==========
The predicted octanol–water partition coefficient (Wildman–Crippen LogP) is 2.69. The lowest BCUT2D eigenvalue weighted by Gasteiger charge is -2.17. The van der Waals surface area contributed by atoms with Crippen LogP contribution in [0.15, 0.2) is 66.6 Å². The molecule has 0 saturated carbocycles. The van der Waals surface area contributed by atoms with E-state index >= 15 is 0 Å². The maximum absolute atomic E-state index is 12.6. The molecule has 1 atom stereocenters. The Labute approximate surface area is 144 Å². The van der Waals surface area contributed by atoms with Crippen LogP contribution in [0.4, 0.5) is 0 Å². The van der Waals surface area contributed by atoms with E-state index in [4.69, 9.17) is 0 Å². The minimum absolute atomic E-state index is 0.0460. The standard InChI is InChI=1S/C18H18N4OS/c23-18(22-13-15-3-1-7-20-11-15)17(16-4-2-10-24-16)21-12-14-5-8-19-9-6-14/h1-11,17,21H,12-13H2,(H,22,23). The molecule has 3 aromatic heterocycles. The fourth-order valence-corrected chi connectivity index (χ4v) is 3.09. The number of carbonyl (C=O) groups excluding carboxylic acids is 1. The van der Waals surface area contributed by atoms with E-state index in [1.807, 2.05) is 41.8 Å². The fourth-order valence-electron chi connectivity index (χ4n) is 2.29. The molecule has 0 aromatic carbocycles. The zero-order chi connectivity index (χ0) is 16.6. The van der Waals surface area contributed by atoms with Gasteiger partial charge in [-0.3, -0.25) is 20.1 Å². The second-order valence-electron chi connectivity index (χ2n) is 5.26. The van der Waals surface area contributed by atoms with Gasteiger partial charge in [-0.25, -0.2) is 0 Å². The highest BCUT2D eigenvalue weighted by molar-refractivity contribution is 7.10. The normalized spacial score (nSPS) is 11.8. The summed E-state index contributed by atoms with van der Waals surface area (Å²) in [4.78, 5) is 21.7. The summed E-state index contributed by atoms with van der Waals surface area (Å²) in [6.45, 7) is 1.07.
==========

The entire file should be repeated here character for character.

The predicted octanol–water partition coefficient (Wildman–Crippen LogP) is 2.69. The lowest BCUT2D eigenvalue weighted by Gasteiger charge is -2.17. The van der Waals surface area contributed by atoms with Crippen LogP contribution in [0.15, 0.2) is 66.6 Å². The molecule has 0 saturated carbocycles. The van der Waals surface area contributed by atoms with E-state index >= 15 is 0 Å². The maximum absolute atomic E-state index is 12.6. The molecule has 1 atom stereocenters. The Labute approximate surface area is 144 Å². The van der Waals surface area contributed by atoms with Crippen LogP contribution in [0.4, 0.5) is 0 Å². The van der Waals surface area contributed by atoms with E-state index in [4.69, 9.17) is 0 Å². The minimum absolute atomic E-state index is 0.0460. The standard InChI is InChI=1S/C18H18N4OS/c23-18(22-13-15-3-1-7-20-11-15)17(16-4-2-10-24-16)21-12-14-5-8-19-9-6-14/h1-11,17,21H,12-13H2,(H,22,23). The molecule has 3 aromatic heterocycles. The fourth-order valence-corrected chi connectivity index (χ4v) is 3.09. The number of carbonyl (C=O) groups excluding carboxylic acids is 1. The van der Waals surface area contributed by atoms with E-state index in [1.807, 2.05) is 41.8 Å². The fourth-order valence-electron chi connectivity index (χ4n) is 2.29. The molecule has 0 aromatic carbocycles. The zero-order chi connectivity index (χ0) is 16.6. The van der Waals surface area contributed by atoms with Gasteiger partial charge in [-0.3, -0.25) is 20.1 Å². The second-order valence-electron chi connectivity index (χ2n) is 5.26. The van der Waals surface area contributed by atoms with Gasteiger partial charge in [-0.25, -0.2) is 0 Å². The highest BCUT2D eigenvalue weighted by molar-refractivity contribution is 7.10. The normalized spacial score (nSPS) is 11.8. The summed E-state index contributed by atoms with van der Waals surface area (Å²) in [4.78, 5) is 21.7. The summed E-state index contributed by atoms with van der Waals surface area (Å²) in [6.45, 7) is 1.07.